Entrepreneur. It’s a tough word…both to spell and to call yourself. It feels like one of those words that is so big and so bold. I almost feel cocky calling myself an entrepreneur. I am one though. I have been one for almost a decade now. I’ve started, and built, and innovated, and challenged the status quo across a variety of industries and mediums. Sometimes successfully, sometimes not.
Even today, inside a company of 100+ employees, I feel like an entrepreneur at times. I’ve also launched a side project to create a mobile app for social shopping. I am constantly thinking up ideas, then scratching them, then thinking of new ones, then scratching them. So is the way.
I think being an entrepreneur brings with it a love of leaping. Some of the most amazing people I know, including my current CEO, leap a lot. They leap into the unknown so much, I’m not sure they even notice. That’s a nature that I aspire to have more of in my life. It’s a muscle I hope to strengthen over the next few years so its a “gut-driven, somewhat calculated, well-justified, beautifully executed, value-providing” leap. Those are the leaps few of us ever get really good at taking, because they take practice. They take years of practice at times. They also take mentorship.
I was having coffee with my CEO the other day and he brought up mentorship. I’ve been super fortunate to have a variety of mentors over the years, and I simply can’t imagine standing where I am today if it wasn’t for them.
Our conversation dabbled on challenges that are well beyond my tenure in business, and growth challenges I’m feeling right now that stretch everything I know about who I am and what I offer as a startup lover.
This year has been, by far, my biggest challenge professionally as we grow SEOmoz both in customers, and in team. Things like culture, structures, mission, and more run through my head as I try to sleep–often unsuccessfully.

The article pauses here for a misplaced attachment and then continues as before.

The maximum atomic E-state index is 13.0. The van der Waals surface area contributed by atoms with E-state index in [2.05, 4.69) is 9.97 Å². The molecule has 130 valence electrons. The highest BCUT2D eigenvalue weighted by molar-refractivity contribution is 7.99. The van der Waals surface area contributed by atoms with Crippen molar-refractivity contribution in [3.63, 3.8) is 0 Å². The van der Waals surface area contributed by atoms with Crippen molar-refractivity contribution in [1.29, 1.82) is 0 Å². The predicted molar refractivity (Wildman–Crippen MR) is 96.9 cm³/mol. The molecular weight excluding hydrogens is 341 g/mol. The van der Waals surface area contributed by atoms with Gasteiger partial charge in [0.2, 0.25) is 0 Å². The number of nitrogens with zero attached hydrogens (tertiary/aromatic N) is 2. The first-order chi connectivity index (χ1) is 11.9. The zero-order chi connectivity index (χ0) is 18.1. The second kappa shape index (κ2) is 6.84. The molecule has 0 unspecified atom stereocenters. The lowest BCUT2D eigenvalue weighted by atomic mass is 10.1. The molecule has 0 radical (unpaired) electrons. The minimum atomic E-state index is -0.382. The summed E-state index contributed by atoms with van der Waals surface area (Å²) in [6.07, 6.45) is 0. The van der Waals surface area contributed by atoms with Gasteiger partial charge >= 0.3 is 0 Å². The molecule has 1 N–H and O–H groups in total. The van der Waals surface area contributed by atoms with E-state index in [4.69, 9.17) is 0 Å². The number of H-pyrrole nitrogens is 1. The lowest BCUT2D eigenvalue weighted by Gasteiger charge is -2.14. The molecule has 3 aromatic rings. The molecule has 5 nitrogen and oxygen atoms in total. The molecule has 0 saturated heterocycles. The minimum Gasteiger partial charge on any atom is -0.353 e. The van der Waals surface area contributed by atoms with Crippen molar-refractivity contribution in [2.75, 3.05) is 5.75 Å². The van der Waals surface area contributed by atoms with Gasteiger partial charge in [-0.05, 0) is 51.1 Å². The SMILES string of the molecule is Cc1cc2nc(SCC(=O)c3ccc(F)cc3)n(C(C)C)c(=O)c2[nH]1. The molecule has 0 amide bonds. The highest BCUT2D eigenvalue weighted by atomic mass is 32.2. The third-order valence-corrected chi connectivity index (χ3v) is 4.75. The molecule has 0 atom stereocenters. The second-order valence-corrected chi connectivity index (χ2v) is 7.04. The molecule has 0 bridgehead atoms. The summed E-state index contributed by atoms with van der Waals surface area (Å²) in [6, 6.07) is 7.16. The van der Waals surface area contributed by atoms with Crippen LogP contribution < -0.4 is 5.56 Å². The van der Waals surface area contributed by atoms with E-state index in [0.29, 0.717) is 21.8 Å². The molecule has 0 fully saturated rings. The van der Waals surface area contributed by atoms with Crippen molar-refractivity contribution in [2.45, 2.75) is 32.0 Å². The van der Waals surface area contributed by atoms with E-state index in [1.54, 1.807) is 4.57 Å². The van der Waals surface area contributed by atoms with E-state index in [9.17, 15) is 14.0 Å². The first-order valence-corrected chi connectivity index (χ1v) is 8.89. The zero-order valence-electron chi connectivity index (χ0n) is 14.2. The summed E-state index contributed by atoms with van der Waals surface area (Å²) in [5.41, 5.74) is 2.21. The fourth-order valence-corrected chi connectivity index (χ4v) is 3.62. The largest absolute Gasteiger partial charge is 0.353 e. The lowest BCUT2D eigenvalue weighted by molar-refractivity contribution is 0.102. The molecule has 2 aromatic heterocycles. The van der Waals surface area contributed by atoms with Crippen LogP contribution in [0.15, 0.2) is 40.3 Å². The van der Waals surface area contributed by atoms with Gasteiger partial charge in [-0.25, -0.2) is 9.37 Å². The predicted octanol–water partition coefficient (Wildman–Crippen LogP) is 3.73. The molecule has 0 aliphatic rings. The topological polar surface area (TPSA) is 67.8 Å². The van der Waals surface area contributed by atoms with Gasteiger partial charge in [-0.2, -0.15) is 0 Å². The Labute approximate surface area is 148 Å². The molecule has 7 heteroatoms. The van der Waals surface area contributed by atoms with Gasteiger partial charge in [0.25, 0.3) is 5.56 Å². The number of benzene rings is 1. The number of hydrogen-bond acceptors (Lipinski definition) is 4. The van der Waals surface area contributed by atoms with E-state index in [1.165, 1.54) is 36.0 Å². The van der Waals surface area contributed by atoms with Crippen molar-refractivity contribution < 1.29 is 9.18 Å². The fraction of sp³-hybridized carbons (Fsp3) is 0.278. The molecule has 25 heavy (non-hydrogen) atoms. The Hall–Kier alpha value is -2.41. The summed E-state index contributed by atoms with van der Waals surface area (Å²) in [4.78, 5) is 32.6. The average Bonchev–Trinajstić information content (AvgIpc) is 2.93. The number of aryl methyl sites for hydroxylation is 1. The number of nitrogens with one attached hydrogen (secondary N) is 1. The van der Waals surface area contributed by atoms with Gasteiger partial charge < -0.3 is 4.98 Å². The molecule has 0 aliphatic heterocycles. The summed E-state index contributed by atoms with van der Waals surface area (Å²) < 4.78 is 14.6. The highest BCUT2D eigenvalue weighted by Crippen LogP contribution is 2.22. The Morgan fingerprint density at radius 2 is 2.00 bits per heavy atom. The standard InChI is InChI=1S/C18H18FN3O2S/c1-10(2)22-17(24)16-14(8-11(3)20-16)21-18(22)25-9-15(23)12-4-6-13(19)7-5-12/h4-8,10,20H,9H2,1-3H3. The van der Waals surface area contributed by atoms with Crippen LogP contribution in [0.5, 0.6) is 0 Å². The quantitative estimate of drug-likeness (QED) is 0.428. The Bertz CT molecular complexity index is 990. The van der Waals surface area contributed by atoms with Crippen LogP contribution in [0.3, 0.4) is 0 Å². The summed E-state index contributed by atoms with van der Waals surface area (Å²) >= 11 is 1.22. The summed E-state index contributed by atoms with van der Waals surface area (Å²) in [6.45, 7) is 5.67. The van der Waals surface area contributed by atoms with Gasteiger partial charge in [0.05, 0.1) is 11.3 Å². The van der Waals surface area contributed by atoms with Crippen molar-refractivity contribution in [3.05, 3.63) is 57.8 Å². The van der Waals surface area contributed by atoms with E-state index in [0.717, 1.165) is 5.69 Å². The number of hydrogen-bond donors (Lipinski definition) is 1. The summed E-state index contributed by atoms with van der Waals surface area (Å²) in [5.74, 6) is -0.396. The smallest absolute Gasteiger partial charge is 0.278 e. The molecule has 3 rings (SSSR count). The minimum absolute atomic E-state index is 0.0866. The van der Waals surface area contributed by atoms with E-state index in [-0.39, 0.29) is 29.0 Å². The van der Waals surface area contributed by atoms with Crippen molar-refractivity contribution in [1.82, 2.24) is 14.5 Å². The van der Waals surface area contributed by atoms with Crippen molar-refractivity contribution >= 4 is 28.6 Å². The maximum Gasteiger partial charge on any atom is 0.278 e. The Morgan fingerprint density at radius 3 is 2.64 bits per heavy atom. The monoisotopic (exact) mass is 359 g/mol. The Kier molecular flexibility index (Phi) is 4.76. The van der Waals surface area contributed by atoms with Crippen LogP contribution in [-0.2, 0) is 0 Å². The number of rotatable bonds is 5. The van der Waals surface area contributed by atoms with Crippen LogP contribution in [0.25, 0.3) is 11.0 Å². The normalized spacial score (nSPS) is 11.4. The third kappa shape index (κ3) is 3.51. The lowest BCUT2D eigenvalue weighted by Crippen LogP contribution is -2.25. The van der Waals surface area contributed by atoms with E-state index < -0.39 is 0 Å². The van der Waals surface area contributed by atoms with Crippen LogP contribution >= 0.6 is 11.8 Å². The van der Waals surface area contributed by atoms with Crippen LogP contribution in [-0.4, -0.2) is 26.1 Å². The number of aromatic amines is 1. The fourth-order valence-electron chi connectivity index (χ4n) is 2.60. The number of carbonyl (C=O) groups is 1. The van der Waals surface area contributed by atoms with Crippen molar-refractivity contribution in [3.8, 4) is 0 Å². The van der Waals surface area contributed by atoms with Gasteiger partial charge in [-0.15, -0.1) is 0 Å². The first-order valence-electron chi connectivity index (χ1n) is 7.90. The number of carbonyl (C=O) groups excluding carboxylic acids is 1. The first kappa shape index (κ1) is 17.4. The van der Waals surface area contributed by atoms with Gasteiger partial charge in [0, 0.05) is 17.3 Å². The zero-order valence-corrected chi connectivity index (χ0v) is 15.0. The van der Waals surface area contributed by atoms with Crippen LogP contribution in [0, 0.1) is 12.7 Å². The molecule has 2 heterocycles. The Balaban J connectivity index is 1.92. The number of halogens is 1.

But perhaps the biggest constant in my life is those mentors, and their advice. I started thinking about the different voices I am lucky enough to have in my life, and I realized they really do come from different roads, and offer different perspectives. I thought I would run through the different types of mentors I believe every entrepreneur should have in their life. These are the ones that have helped me over the years.
#5. A friend that knew you before you started your own thing.
Perhaps no voice matters more than the one that knew you before you found startups. There is a realness there that is hard to find in anyone else. They knew you when all this was just a dream, or when you didn’t even know what a startup was. They can speak to your roots, and ground you when get lost in the startup haze. My friends back East are my anchors. When I go back they ask me about family, friends, and everything BUT tech. They tell me how impressed they are but what I’ve done, and remind me that I need to slow down.
Chances are good you are also doing amazing things, and you too need to slow down. It’s the way of our world, and this sort of conversation is critical to have on a regular basis. It keep us from losing touch with the whole point of this — to live the life we want, doing what we love, with other passionate people. No entrepreneur should lose sight of that, because most brilliant companies are rooted in a sentence as simple as that.
#4. A person with your similar skill set at your point of learning.
It’s the buddy system friends! I think having regular coffee dates, or Skype chats with people that are in your similar phase of growth is an incredibly valuable relationship. I am super fortunate to have come across these amazing women — Kristy, Kate, and Ruth– and for years we have pushed each other. We have questioned each other’s job opportunities, moves, and decisions. We have been there when things fell through, and when our “big days” happened.